Video Astrometry

From: Derek C Breit (
Date: Tue Mar 31 2009 - 17:10:39 UTC

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     From Dave Herald...
    Over the last 5 years, precisely timed video has matured into the preferred
    approach to recording observations of asteroid 
    occultations. The passage of 2009 DD45 on 2009 March 2 was noteworthy as two
    observers independently recorded the asteroid on 
    video with the aim of obtaining astrometric positions. Significantly, the
    astrometric positions derived from the videos had a 
    positional accuracy comparable with usual CCD astrometry. Most importantly,
    the time associated with each position was determined 
    to a far greater precision than traditional CCD astrometry. [It was
    subsequently determined that the positions reported from 
    Siding Spring required a correction of 0.375 secs; corrections of over 1
    second were indicated for some other observatories.]
    For precise astrometry of fast-moving objects (that is, moving faster than
    100"/minute) precisely timed video provides a number of 
    advantages over normal CCD astrometry - with the advantages increasing as
    the rate of motion increases. Recognising that most 
    observers involved with astrometry have little knowledge of video
    techniques, and that video observers have little knowledge of 
    astrometry, I have put together a Video Astrometry guide. That guide is now
    available on the web site of the Minor Planet Center. 
    On the CBAT/MPC/ICQ index page, it is the 'Documentation' under the new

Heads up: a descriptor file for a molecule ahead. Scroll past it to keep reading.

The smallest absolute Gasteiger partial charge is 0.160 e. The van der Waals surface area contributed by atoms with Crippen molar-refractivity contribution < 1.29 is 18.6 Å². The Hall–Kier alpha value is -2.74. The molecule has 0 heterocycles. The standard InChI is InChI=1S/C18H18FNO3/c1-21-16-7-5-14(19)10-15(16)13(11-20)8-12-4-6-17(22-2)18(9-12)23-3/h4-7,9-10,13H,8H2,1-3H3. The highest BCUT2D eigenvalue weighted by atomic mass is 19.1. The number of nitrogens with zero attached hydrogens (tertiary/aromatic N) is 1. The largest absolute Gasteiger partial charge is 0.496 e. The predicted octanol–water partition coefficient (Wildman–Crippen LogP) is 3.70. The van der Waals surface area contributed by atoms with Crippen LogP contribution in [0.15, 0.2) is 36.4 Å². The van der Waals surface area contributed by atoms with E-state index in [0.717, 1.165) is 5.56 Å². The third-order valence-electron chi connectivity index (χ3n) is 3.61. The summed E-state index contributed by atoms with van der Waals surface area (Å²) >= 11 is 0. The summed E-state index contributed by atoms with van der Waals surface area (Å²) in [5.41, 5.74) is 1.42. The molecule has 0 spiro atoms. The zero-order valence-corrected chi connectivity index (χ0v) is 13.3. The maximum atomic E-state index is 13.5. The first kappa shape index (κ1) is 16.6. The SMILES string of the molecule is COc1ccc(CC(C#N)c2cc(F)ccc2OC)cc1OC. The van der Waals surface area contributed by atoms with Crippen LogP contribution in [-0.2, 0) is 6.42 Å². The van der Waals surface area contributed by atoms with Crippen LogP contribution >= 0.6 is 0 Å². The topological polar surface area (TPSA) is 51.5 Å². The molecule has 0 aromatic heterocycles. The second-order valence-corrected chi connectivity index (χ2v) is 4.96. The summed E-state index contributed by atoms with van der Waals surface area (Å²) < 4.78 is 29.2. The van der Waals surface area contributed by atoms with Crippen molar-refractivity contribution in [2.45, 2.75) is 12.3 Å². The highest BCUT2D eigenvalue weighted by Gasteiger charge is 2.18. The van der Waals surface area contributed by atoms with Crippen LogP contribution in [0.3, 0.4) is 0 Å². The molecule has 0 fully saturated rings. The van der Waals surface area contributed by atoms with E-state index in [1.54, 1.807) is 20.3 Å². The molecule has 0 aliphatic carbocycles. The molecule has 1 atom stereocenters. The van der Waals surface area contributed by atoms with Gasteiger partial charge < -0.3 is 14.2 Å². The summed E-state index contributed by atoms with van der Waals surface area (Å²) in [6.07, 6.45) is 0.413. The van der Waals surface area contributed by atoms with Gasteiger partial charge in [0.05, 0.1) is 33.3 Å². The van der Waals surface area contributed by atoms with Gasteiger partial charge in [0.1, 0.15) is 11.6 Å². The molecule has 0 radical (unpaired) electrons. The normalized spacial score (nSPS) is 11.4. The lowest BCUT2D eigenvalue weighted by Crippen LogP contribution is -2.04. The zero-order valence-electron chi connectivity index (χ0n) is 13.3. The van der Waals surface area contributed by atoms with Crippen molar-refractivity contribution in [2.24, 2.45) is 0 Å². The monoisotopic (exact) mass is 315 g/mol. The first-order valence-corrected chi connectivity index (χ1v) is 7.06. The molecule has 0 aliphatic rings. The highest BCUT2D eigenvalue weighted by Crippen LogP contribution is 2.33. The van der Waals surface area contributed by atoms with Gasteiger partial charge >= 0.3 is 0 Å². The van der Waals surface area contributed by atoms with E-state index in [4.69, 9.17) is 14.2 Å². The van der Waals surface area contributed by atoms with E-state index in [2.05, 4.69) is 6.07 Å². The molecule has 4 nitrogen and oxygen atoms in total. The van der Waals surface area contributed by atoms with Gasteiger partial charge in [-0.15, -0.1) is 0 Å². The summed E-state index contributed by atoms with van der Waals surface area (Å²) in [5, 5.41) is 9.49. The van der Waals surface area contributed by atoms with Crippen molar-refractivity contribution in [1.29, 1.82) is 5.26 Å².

heading 'Video Observers'. The direct link is:
    You will also see a link to 'Script for determining mini normal places'. The
    script has been written by the MPC to combine 
    positions spread over an interval of less than _two seconds_ into a single
    position. Its use is essential for video astrometry of 
    fast moving objects.
    The guide is a 29 page document detailing the hardware, software, and
    processing (including normal positions) required to obtain 
    an astrometric observation using video. As referenced in the MPC 'What's
    New' document:
    " A new web service allowing video observers to derive the mini normal
    places needed for submission. Documentation (PDF, 660KB) on 
    using the service is supplied and should be considered mandatory reading.
    [2009 March 30]"
    As I state in the guide, I would like to acknowledge the following people
    who have critiqued or otherwise assisted in putting the 
    guide together.
    John Broughton (who also suggested the possibility of performing video
    astrometry on 2009 DD45 on an internet group.)
    Gerhard Dangl
    Dave Gault
    Bill Gray
    Rob McNaught
    Hristo Pavlov
    Herbert Raab
    Gareth Williams
    Dave Herald
    Canberra, Australia
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